IndyCar fans hate Tony George with a passion that is hard to describe. In fact, George founded the Indy Racing League after getting kicked out of the CART board of directors. This started the IRL/CART civil war known as “The Split.” The Split, which lasted from 1995 to 2009, more or less devalued the sport to the point that the sport not only lost money during the biggest auto racing boom in history, but also lost sponsors, drivers, and fans to NASCAR. Even today, television and attendance numbers are still down.
I’m convinced that some of the damage could have been prevented in 2003, when Gerald Forsythe, Paul Gentilozzi, and Kevin Kalkhoven purchased the assets of CART. They created Open Wheel Racing Series LLC, which later became Champ Car World Series LLC. From 2004 to 2009 they operated the Champ Car World Series, which kept The Split going, and kept draining the sport. Had Tony George bought CART’s assets, the split could have been eliminated, and maybe the sport could be in a better place. Then again, knowing Tony George, that probably wouldn’t have happened.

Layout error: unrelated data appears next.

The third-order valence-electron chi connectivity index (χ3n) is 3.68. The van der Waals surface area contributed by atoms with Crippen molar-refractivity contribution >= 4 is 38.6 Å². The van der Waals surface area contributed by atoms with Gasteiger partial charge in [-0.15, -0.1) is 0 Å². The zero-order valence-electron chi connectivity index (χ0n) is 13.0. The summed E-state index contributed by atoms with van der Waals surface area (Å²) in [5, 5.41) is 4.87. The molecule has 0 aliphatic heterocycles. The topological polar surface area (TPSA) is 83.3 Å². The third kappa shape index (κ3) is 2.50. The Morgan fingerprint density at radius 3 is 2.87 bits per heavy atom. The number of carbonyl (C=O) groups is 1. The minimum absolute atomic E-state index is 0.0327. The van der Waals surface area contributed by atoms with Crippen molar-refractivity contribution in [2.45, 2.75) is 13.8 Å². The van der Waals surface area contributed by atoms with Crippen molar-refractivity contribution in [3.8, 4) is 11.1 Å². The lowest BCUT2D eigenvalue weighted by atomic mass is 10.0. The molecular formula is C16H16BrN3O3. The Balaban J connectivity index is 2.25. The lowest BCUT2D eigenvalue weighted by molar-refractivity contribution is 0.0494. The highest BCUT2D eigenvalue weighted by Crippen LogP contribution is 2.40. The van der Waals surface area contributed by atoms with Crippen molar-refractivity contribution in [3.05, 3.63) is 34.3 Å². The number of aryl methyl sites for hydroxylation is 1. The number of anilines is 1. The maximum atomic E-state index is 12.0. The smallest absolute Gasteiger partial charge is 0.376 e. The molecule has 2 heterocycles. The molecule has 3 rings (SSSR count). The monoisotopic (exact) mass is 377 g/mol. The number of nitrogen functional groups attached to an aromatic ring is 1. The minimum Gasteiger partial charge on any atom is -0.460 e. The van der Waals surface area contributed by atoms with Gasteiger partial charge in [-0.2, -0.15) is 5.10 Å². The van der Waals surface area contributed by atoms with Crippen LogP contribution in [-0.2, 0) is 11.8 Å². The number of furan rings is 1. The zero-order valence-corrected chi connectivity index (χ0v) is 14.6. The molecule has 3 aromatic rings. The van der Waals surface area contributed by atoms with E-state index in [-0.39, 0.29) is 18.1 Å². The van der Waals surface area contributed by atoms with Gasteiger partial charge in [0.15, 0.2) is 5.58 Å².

Gerald Forsythe is the former owner of Forsythe Championship Racing which was a long time team in IndyCar. Kevin Kalkhoven bought the remains of Pac West Racing, and turned it into KV Racing Technologies, which is still opperational today. Paul Gentilozzi is a real-estate magnate who races cars in his spare time. He won the 1994 24 Hours of Daytona with three other drivers in a Nissan 300ZX. He also won the GTS class in the 2002 24 Hours of Daytona in a Jaguar XKR. He raced Jaguar XKRs for many years, with some success.
From 2009 to 2011, Gentilozzi raced a black and green Jaguar XKR. He did not have much success, with a high finish of 9th at Mid Ohio in 2010. One of his pit crew members wore this Jaguar Green helmet during that time.The helmet has numerous scratch marks present, and has obviously been repainted, as the old Savage Designs paint job is still visible underneath the green paint. Some of the scratch marks reveal that the helmet was blue.
The inside of the helmet has a radio connection, with the earpieces and wires, but no microphone. The straps are all intact as well.While Gentilozzi was primarily a sports car racer. He raced LeMans, and Sebring, in addition to IMSA. While IMSA and other sports car racing groups don’t get the same level of coverage as NASCAR or IndyCar, they have good sized fan bases who are very devoted. Next week, we will examine an undershirt from 2011.